This article is reprinted with permission from the National Center for Technology Innovation, (NCTI), which produces content to help educate people with disabilities. NCTI’s material does not address traumatic brain injury specifically; however, it can be applicable and useful for people with brain injury.
The college selection process involves several factors for graduating high school students. Issues surrounding academic programs, tuition, and location are often taken into account when students are making a decision about which college to attend. In addition to these variables, it is important that students with disabilities consider accommodations that colleges provide, including assistive technology (AT) devices and services. This Info Brief highlights differences between the availability of AT in the K-12 environment and college setting, poses questions related to AT that students should consider when selecting a college, and offers links to resources about AT and support networks of interest to prospective college students with disabilities.
AT in high school vs. college
The Individuals with Disabilities Education Improvement Act (IDEA, 2004) guides the educational practices of K-12 students with disabilities to help them maximize academic achievement. This legislation ensures that students with disabilities are provided with individualized services, including AT when appropriate, often at the expense of their local education agency. Legislations guiding the educational practices of students in college settings, however, are not as prescriptive. Under the 1973 Rehabilitation Act and the 1990 Americans with Disabilities Act (ADA), colleges are only mandated to ensure nondiscrimination and reasonable accommodations to students with disabilities. Unfortunately, the distinction between legislation is unclear for many students with disabilities, who often enter higher education settings expecting to receive the same treatment as they did in the K-12 setting.2
In many cases, AT devices can enable students to perform tasks and participate in educational activities that would otherwise be difficult or impossible. As with other accommodations, the use and availability of AT devices and services differ from college to college. Although disability service providers at the college level may feel that students with disabilities could benefit academically from the use of AT, many students lack necessary training and accessibility to such devices.3
Questions to ask about AT resources
Students who rely on AT in high school will likely seek colleges that have satisfactory AT resources. Those with print-related disabilities will also appreciate colleges that privilege electronic over paper-based options since electronic-based resources offer more flexibility when accessing information in a suitable format. Given the importance of AT coupled with the variation of AT devices and services available among universities, it is imperative that prospective students have a clear understanding of the resources offered at potential colleges. In addition to speaking with college personnel, prospective students will want to talk with students who are enrolled at colleges of interest and rely on AT on campus. At a minimum, students should ask questions about the AT-related infrastructure, disability services, and school culture.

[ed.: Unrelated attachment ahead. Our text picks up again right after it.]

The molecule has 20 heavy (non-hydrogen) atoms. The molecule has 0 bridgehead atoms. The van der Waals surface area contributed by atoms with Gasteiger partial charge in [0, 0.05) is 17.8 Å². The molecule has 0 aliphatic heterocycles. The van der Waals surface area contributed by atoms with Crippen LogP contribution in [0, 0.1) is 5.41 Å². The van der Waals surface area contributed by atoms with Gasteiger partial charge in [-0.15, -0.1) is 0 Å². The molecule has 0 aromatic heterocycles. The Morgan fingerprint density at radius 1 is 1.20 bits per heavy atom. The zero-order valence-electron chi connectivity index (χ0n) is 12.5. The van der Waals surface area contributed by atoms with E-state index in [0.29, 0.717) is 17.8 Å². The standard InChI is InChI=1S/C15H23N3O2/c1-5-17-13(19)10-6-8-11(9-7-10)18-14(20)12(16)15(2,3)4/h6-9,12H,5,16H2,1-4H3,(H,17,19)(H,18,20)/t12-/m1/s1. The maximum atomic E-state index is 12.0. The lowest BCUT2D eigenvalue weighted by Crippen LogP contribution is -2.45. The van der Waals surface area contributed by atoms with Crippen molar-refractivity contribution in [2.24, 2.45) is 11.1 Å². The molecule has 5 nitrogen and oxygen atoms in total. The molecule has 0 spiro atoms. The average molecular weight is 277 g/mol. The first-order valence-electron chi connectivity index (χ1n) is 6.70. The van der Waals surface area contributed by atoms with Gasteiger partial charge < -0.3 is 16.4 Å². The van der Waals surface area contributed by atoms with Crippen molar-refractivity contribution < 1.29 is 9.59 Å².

Below are some guiding questions that can help you get the information you need.
- Does the university have personnel dedicated to coordinating AT devices and services? If so what are the responsibilities and case loads of this staff?
- Does the university have AT labs? If so, how many are available throughout the campus? Where are they located?
- What are the hours of operation for the AT labs? Is 24-hour access available for students or are labs limited to certain hours?
- Do AT labs contain equipment that is responsive to my particular impairment?
- What is the university's practice for repairing, maintaining, and updating equipment in the AT labs?
- Are accessible computer stations and AT devices available in general computer labs, such as those found in dormitories and in the library?
- Are applications used by the university such as course registration software, library databases, and class discussion boards compatible with common screen readers?
- Does the university have a process for assessing the AT needs of students inside and outside of the classroom?
- Are students permitted to check-out equipment from the AT lab? If so, what policies are involved in this process?